The History of England

from Celts through 20th century

The British Empire

Category: 19th century

The British Empire in the 19th centuryThe growth of the British Empire was due in large part to the ongoing competition for resources and mar­kets which existed over a period of centuries between England and other European countries — Spain, France, and Holland. During the reign of Elizabeth I, England set up trading companies in Turkey, Russia, and the East Indies, explored the coast of North America, and established colonies there. In the early seventeenth century those colonies were expanded and the sys­tematic colonization of Ulster in Ireland got underway.

Until the early nineteenth century, the primary purpose of Imperialist policies was to facilitate the ac­quisition of as much foreign territory as possible, both as a source of raw materials and in order to provide markets for British manufactured goods. Britain im­ported food and raw materials for her factories from all over the Empire, while selling back manufactured goods. A profitable balance of trade, it was believed, would provide the wealth necessary to maintain and expand the Empire.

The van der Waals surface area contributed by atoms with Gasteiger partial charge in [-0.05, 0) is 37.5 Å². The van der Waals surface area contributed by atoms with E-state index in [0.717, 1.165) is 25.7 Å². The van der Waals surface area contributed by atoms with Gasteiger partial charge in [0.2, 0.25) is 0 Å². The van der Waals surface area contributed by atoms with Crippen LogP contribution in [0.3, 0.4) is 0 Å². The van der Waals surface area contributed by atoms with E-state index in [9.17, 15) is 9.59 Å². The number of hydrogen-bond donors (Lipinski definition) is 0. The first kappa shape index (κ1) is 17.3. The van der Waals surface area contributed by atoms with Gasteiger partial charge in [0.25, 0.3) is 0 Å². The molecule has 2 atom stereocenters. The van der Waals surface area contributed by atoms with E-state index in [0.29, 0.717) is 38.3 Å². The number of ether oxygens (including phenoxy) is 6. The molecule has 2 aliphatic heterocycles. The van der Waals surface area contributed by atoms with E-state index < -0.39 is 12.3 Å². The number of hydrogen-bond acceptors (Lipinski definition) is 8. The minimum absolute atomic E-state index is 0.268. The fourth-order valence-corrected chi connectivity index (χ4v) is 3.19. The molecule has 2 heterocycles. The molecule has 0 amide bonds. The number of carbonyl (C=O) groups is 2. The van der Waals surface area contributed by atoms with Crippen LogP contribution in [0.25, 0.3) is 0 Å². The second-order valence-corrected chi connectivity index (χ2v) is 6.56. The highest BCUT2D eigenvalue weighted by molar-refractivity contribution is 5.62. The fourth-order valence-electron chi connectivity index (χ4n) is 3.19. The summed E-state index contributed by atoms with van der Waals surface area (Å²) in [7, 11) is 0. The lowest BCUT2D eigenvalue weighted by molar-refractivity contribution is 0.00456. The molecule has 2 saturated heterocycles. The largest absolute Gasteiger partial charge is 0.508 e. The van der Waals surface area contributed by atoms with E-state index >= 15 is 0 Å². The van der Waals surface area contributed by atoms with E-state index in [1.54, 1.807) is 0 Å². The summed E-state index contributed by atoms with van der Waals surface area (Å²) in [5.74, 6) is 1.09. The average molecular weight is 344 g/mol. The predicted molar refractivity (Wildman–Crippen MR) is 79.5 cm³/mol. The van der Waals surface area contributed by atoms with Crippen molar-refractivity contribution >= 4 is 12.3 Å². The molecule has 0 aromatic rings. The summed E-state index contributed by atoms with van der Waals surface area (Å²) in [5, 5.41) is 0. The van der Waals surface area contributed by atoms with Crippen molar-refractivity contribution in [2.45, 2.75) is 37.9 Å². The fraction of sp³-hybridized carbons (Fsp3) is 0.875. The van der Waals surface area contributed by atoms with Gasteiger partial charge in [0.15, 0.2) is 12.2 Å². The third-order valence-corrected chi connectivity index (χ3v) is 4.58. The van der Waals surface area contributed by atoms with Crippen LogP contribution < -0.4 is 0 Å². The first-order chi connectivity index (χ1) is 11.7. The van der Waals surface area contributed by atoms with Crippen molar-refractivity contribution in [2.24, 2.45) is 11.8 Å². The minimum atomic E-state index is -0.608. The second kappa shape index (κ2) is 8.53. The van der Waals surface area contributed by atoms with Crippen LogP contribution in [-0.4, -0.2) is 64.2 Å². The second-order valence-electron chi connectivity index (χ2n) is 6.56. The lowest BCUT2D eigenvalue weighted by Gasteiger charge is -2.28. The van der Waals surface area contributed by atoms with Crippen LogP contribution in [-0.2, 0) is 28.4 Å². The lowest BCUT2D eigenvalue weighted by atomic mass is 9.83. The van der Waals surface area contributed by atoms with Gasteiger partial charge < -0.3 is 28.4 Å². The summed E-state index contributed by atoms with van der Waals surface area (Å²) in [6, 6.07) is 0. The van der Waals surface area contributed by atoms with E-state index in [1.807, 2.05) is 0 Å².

After ultimately successful wars with the Dutch, the French, and the Spanish in the seventeenth cen­tury, Britain managed to acquire most of the eastern coast of North America, the St. Lawrence basin in Can­ada, territories in the Caribbean, stations in Africa for the acquisition of slaves, and important interests in India. The loss in the late eighteenth century of the American colonies influenced the so-called “swing to the East” (the acquisition of trading and strategic ba­ses along the trade routes between India and the Far East).